“Music survives everything, and like God, it is always present. It needs no help, and suffers no hindrance. It has always found me, and with God’s blessing and permission, it always will.”
This well-written and researched book does include some adult language sprinkled throughout.

  • Keller’s Formation: John Piper on C. S. Lewis and Jonathan Edwards. On this episode of the Gospelbound podcast, Collin Hanson visits with John Piper to discuss Jonathan Edwards, C.S. Lewis, evangelical feminism, and the reception to his own expansive writing and teaching.
  • Timothy Keller: His Spiritual and Intellectual Formation. Tim Challies reviews the new book Timothy Keller: His Spiritual and Intellectual Formation by Collin Hansen. He writes “Whether you have been influenced by Keller or not, whether you admire him or not, I believe you will enjoy this account of his life framed around his intellectual and spiritual development.”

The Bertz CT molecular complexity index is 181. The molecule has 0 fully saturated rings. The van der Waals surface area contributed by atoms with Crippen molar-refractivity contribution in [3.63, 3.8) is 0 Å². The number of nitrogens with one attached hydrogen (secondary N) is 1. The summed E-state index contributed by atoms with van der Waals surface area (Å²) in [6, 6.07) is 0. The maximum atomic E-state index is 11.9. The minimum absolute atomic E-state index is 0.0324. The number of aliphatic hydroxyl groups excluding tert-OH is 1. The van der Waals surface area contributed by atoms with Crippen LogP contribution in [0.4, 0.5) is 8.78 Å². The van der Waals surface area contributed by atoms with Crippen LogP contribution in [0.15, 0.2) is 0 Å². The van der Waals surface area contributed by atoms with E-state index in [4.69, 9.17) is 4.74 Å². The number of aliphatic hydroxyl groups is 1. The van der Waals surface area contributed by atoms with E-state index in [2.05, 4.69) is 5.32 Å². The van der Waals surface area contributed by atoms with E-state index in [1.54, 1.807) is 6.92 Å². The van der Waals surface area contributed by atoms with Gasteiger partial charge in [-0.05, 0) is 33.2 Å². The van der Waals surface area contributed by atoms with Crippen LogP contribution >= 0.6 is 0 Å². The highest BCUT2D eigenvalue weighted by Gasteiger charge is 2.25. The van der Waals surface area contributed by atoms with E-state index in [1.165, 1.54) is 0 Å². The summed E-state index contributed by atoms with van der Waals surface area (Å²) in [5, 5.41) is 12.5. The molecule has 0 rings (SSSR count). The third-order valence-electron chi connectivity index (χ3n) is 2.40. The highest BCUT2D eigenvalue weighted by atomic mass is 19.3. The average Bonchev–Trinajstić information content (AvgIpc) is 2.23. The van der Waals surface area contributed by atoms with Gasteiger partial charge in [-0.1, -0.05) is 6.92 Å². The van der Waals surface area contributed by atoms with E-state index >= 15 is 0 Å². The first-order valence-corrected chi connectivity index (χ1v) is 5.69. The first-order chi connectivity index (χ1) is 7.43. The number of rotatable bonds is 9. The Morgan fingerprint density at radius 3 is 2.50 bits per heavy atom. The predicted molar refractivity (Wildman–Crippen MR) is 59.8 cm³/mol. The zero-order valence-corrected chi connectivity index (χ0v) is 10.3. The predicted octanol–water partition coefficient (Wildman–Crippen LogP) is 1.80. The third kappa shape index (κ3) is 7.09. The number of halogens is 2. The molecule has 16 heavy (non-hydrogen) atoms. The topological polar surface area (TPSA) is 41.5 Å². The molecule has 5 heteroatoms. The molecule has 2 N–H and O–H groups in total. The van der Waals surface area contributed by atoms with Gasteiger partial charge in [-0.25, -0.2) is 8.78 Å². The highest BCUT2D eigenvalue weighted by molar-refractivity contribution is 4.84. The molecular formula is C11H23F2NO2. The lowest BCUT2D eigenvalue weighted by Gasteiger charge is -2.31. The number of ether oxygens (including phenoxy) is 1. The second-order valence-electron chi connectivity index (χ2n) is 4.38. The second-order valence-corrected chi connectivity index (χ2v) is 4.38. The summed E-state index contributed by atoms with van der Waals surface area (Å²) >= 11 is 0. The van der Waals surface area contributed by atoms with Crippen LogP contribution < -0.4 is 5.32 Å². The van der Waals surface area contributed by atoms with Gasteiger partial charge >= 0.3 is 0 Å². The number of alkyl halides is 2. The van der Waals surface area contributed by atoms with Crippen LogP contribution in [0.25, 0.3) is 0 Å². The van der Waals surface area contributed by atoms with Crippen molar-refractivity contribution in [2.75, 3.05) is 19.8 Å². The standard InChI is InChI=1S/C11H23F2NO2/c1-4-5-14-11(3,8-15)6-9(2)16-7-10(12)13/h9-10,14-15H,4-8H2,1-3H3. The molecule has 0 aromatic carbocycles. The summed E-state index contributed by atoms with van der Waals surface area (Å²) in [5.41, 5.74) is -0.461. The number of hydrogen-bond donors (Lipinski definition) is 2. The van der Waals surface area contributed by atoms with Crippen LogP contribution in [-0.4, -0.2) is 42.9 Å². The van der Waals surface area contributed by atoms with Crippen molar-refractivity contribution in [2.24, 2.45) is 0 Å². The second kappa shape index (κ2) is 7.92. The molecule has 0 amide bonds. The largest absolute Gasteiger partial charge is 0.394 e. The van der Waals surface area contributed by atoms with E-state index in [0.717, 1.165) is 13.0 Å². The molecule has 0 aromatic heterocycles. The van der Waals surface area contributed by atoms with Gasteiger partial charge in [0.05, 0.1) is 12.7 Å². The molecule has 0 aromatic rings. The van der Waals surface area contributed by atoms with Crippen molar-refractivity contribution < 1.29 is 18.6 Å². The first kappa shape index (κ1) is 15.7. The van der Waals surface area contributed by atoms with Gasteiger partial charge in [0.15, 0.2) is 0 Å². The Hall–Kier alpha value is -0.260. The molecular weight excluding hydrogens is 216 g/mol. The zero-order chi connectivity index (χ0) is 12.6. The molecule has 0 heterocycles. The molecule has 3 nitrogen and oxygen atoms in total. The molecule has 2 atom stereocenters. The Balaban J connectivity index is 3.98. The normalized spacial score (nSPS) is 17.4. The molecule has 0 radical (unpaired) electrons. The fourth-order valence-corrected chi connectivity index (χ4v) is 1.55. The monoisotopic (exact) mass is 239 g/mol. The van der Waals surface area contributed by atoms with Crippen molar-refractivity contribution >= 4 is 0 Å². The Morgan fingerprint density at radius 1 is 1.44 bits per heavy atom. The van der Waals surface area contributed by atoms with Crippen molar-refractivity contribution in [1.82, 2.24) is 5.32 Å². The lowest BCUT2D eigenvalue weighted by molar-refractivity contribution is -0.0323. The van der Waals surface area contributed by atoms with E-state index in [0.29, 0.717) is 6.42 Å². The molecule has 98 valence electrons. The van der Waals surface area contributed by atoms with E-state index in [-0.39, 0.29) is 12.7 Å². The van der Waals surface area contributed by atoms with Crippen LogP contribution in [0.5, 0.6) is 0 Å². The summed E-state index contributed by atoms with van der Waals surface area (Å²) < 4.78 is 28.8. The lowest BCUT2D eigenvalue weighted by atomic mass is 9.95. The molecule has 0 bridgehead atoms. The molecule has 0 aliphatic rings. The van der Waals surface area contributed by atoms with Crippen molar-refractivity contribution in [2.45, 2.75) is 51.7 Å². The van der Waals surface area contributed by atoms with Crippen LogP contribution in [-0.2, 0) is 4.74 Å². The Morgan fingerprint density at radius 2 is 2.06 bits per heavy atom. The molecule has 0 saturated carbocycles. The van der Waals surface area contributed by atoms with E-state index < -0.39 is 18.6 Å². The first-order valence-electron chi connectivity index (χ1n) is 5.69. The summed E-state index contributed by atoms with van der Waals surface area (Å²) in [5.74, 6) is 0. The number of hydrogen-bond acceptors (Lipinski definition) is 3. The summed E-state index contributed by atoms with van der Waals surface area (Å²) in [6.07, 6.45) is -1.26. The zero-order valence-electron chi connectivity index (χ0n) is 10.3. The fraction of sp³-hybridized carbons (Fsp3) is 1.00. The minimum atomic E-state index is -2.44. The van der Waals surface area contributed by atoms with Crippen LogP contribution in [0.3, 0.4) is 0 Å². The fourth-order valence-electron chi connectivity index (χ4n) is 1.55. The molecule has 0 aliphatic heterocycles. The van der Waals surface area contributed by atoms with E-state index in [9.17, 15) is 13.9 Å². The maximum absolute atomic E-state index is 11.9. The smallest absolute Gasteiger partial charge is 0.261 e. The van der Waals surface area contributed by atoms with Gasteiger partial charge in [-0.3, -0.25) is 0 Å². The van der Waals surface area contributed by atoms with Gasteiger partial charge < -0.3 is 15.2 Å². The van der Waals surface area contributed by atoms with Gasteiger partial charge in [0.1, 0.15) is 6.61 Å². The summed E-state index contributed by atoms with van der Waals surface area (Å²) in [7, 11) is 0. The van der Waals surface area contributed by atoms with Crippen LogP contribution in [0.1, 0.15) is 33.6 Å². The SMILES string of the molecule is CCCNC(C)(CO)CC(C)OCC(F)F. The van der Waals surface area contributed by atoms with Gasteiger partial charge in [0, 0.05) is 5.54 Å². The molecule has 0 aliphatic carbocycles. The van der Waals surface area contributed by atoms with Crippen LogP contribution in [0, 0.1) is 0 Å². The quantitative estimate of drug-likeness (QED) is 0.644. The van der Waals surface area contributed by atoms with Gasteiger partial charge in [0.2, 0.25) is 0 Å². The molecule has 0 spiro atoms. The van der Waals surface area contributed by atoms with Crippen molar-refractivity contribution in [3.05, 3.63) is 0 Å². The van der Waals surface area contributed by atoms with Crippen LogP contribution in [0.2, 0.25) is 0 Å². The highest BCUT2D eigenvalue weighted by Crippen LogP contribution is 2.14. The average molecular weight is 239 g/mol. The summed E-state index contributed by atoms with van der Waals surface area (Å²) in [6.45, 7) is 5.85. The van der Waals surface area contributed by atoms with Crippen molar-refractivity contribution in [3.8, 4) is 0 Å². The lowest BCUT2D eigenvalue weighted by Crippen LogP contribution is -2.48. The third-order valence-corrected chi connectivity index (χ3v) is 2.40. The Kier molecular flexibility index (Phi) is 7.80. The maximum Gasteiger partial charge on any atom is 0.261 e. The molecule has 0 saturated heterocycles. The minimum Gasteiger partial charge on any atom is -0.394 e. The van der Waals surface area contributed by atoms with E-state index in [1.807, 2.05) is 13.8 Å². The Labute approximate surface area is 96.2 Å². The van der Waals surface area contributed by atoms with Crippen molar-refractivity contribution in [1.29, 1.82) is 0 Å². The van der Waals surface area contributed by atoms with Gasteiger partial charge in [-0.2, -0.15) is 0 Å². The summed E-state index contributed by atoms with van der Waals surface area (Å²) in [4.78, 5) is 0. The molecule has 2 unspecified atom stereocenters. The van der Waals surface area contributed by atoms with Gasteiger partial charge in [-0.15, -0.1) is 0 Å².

• Study, Savor and Share Scripture: Becoming What We Behold. My wife Tammy has published a book about HOW to study the Bible. The book is available on Amazon in both a Kindle and paperback edition. She writes “Maybe you’ve read the Bible but want to dig deeper and know God and know yourself better. Throughout the book I use the analogy of making a quilt to show how the Bible is telling one big story about what God is doing in the world through Christ. Quilting takes much patience and precision, just like studying the Bible, but the end result is well worth it.
  • The Second Coming of Christ with John Piper. On this episode of the Life and Books and Everything podcast, Kevin DeYoung visits with John Piper to talk about Piper’s new book, Come, Lord Jesus: Meditations on the Second Coming of Christ.

BOOK CLUB – Won’t you read along with us?